A Passive Solar Cabin Design, Part I – Getting Ready
For over a decade I have been wanting to build a passive solar (and PV panel ready) cabin of my own. I’ve read a few books and skimmed a lot more, helped friends in various stages of building “green” buildings, and worked with a close friend (ex-wife!) to create a cabin design that not only took full advantage of the sun, was small, efficient and aesthetically pleasing, but a design that was functional and comfortable for year round living. After years of dreaming I have finally completed my first ever full fledged cabin from start to finish – and I have to say it feels pretty darn good!
What I hope to do in this article to is relay information that I think is important and/or helpful for folks who might have the same dream. Learn from my experience and mistakes and you’re bound to construct a pretty sweet cabin of your own.
South, south, south. Good southern exposure is essential for a passive solar building. You can get away with not having full southern exposure, but the the more you move east or west the less efficiency your building will have. Luckily, my cabin is situated on a piece of land that faces due south and, also, has a pretty clear east and west range to catch the early morning and late evening sunlight. I designed and built my cabin primarily with passive solar gain in mind, yet wanted to construct it in a way so I could add PV solar panels (active solar) at a later time. I thought it would be easier to incorporate the lighting and electrical into the cabin now, than have to retrofit it later.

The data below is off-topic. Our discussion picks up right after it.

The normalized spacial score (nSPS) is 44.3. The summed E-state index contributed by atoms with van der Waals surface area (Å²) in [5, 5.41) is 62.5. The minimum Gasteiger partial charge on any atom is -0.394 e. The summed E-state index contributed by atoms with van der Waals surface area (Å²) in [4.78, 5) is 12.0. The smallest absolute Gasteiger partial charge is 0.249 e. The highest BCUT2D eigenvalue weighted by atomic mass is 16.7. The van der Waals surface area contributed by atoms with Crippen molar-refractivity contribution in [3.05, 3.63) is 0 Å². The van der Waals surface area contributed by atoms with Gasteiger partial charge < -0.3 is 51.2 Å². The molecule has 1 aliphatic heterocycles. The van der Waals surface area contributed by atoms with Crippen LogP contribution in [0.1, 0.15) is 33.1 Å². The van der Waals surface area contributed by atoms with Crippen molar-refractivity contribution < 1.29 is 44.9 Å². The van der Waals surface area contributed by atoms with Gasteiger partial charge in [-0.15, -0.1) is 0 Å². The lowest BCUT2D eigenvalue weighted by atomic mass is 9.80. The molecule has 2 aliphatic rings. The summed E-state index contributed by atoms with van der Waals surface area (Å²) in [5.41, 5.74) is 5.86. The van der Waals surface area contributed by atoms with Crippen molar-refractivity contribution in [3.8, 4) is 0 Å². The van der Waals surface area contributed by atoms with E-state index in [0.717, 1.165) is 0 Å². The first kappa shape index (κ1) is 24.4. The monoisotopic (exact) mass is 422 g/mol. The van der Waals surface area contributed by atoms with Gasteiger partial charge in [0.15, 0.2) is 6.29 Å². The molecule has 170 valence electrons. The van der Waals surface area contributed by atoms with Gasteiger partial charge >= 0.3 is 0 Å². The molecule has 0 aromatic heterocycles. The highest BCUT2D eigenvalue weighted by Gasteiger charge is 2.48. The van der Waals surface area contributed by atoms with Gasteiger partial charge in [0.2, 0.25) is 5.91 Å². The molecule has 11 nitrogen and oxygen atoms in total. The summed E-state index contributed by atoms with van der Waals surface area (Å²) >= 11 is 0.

I wish I could say if you want to build a solar cabin to just go for it, but to be honest I want to save you a lot of time, energy, money and mistakes right off the bat. Bottom line, if you don’t have any carpentry experience DON’T TRY THIS AT HOME. I salute do it your-selfers and homesteaders for your vision, drive, ingenuity and follow through, but if you don’t know the basics of laying out a square, load bearing capabilities of lumber, how to frame around doorways or windows, et cetera, don’t try this alone! You might be able to slap something up but it won’t pass the test of time. Find a more experienced friend to help, or start by helping your friends and neighbors with their projects and gain experience the good old-fashioned way – by hands on doing.
Every project I do at my homestead starts, of course, in my mind. I have an idea and I think about it a lot. Really, A LOT, to the point if I wake up in the middle of the night I will think about it while trying to go back to sleep! I mulled over every aspect of this cabin; materials, shape, orientation, use, longevity, cost, labor involved – not only for myself, but the need for additional help at various stages, weather, time commitment, and so on. I believe this is the most important part of any project. For me, I’ve got to work out every detail in my head (and sketching on paper) before I can even think about nailing the first board. If I really take the time to account for each phase of the project I will most likely avoid timely, costly, or irreparable mistakes. Once I feel pretty comfortable with what I want to do, I make a sort of blue print of the job. I then derive an extensive materials list from the schematic and then start to do some creative thinking about what I will buy, what I can salvage from previous projects, how I can acquire used or free materials, and how “nice” do I want to see certain aspects of the cabin. For instance, I have an aversion to drywall. I know it is super cheap and gets the job done, but I don’t like to use too much of it. So, for my cabin, I decided to spend a little extra money for tongue and groove wood panels for the ceiling. I knew it would change the whole feel of the cabin for the better and was willing to pay the extra in this aspect of the project, especially because I knew I was already saving a lot in other areas because by using salvaged materials.